What happens when there is no more warm food to be had? I suppose it would draw heat off of its surroundings thus cooling them as well, the light though being emitted, would add energy back into the surroundings. This machine can not possibly be one hundred percent efficient. The net output would add to the entropy surrounding it

Anyways, I'm rambling--I could go on for a while about this extracting the physics and their interactions. In the end, it looks to be the work of fiction and I'm happy for having something new to think about.

RE: Could use zero energy ...
By Ammohunt on 6/22/2010 2:10:53 PM , Rating: 2
I'm geling it.

RE: Could use zero energy ...
By stirfry213 on 6/22/2010 10:13:04 AM , Rating: 2
I don't see how it would violate any rule of thermodynamics. Per your wikipedia link, it states the following:
The second law of thermodynamics is an expression of the universal principle of decay observable in nature. It is measured and expressed in terms of a property called entropy, stating that the entropy of an isolated system which is not in equilibrium will tend to increase over time, approaching a maximum value at equilibrium...

There is virtually no information on how this device works. However, the article does not lend to any denial of the move towards total entropy on a total system scale. So you are removing heat (energy) from a localized area, but it is still being absorbed and spread out through entropy to the entire system.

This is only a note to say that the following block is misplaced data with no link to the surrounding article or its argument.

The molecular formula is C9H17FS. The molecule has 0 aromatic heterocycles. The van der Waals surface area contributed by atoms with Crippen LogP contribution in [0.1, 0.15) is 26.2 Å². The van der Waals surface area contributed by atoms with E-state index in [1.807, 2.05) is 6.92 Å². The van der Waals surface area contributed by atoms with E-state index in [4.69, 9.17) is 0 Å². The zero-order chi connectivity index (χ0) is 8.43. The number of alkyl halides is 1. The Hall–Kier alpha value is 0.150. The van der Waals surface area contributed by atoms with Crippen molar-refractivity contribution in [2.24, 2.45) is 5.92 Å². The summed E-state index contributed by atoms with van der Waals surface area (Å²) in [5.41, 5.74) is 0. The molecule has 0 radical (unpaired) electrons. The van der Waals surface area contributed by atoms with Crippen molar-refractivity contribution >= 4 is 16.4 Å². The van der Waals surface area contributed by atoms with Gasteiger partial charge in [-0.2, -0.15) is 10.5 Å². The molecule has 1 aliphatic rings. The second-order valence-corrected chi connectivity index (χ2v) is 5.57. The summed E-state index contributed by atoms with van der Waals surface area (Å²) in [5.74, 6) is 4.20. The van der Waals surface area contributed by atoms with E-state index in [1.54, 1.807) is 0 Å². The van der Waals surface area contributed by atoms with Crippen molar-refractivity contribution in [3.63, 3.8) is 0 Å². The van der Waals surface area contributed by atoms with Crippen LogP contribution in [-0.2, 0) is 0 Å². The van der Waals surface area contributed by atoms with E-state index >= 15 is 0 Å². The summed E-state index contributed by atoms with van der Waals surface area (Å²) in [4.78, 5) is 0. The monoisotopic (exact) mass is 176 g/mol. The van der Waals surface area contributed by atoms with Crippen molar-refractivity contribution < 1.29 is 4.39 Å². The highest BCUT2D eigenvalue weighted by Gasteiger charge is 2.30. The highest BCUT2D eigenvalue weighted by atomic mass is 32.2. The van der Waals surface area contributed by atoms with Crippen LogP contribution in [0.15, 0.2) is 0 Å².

Of course, if you want to get technical, this theory only applies to a finite system. If the Universe is infitite, the whole idea is void. How can you spread infinite amounts of energy, through entropy, evenly across infinite amounts of space. You will never reach your "maximum value at equilibrium".

RE: Could use zero energy ...
By geddarkstorm on 6/22/2010 2:27:34 PM , Rating: 2
Pray tell how this

What would keep the food cool is a "green, biopolymer gel that uses luminescence to preserve food."

could ever work? Luminescence preserving food? Cooling food? What? I guess they are thinking the heat energy in the object would be slowly radiated out as light by the biopolymer (with no heat transfer back through the polymer from your nice, hot house environment?). Never mind issues of efficiency, transference rate, or break down of the biopolymer (that's where the second law of thermal dynamics will actually come into play).